Virginia will be the 38th state to pass the amendment.
The Texas Policy Evaluation Project at The University of Texas at Austin found 6.9 percent of 721 patients seeking abortion tried to end their pregnancies on their own before going to an abortion clinic, compared to 2.2 percent nationally. The results of the study were released Thursday morning.
“We hear from clients pretty often, if I can’t get money for this, trying it at home is their next step,” said Cristina Parker, a spokeswoman for the Lilith Fund, which offers financial assistance to people who need abortions.
The compensation suggested in the legislation includes reasonable living, legal, medical, psychological, and psychiatric expenses that are directly related to prenatal, intrapartal, and postpartal periods. In addition, upon detection of a fetal heartbeat, a pregnant person may claim the fetus as a child for purposes of federal or state income tax credits or deductions.
Alexandrea Bozarjian, reporter for a local Savannah, GA TV station was groped during an annual Talmadge Bridge run on Saturday.
“To the man who smacked my butt on live TV this morning: You violated, objectified, and embarrassed me. No woman should EVER have to put up with this at work or anywhere!! Do better,” she wrote.
Bozarjian did not immediately respond to a request for comment made by NBC News, but a spokesperson for the Savannah Police Department confirmed they had been in touch with her.
Reproductive Health Services of Planned Parenthood of the St. Louis Region is currently fighting the state health director, Dr. Randall Williams, to keep its license to perform abortions. The clinic is the last one in the state that performs abortions.
During testimony, it was revealed that Dr. Williams compiled a spreadsheet from women’s medical records to track their menstrual periods.
“The spreadsheet, which was made at Williams’ request by the state’s main inspector, helped to identify patients who had undergone failed abortions…
Williams testified that the investigation of Planned Parenthood began after state inspectors found evidence of a failed abortion that didn’t have a corresponding complication report logged with the state.
The spreadsheet, which was based on medical records the investigator had access to during the state’s annual inspection, also included medical identification numbers, dates of medical procedures and the gestational ages of fetuses.
The last column of the spreadsheet included the date of the last menstrual period of each patient calculated by the health department. The patient’s names were not included.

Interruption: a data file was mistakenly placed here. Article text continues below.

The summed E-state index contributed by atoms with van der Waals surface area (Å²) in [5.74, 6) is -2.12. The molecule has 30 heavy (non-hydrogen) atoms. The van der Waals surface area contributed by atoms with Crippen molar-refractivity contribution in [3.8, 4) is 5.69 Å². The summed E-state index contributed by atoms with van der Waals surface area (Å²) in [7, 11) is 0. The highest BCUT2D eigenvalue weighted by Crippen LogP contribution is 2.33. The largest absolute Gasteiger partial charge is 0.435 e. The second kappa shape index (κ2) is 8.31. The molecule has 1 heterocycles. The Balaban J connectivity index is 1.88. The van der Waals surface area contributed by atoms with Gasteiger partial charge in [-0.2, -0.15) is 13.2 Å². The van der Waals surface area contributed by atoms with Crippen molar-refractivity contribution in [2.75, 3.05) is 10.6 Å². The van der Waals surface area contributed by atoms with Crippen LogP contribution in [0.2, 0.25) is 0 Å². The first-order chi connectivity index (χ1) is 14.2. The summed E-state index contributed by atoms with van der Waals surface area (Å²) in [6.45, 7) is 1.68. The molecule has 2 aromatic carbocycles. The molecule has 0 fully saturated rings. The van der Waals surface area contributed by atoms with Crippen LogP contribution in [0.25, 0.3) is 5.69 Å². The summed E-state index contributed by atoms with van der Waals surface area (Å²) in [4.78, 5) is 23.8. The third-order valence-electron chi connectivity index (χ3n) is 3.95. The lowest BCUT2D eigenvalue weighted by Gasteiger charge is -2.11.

The investigation eventually found four patients that had to return to Planned Parenthood more than once to have a successful surgical abortion. The failed abortions led the department to have ‘grave concerns’ that caused it to withhold the St. Louis clinic’s license.”
To me, this seems to be a “little bit” creepy and just a tad bit of overreach by the health director.
“The Missouri House minority leader has called on Gov. Mike Parson, a Republican, to ‘immediately investigate’ whether ‘patient privacy was compromised or laws broken’ or whether Williams was a ‘a person who Missourians can be comfortable having in a position of public trust.’
‘State law requires the health department director to be ‘of recognized character and integrity,’ state Rep. Crystal Quade, D-Springfield, said in a statement. ‘This unsettling behavior calls into question whether Doctor Williams meets that high standard.’
Shortly following the hearing, the head of the St. Louis Planned Parenthood said she found the spreadsheet “deeply disturbing.”
‘This is government overreach at its worst,’ Yamelsie Rodriguez, CEO of Reproductive Health Services of Planned Parenthood of the St. Louis Region, said in a statement. ‘It shadows the Trump administration’s history of tracking the periods of refugee girls under the government’s care. This is outrageous and disgusting.’ “
All these years since Roe v Wade and the battle continues for women’s reproductive rights all around the country, including here, in Georgia, with the state’s “Heartbeat Bill” passing and now in court.
Short answer: Waiting to make a knockout punch.
Every woman I know was watching yesterday. And they all felt like this:
The power of the moment — the reason that people cried in airplane seats and called into C-SPAN to tell their own stories of sexual assault — was in seeing Ford tell a story of private pain before a massive public audience.
It was to see her speak, without knowing yet who would believe her.
“16A: Crying. 14B: Crying. 17C: Weeping,” Ron Lieber, a New York Times columnist, wrote on Twitter from a flight headed from New York to Salt Lake City, listing the reactions as passengers watched the hearing on seat-back televisions. “I am one of the criers.”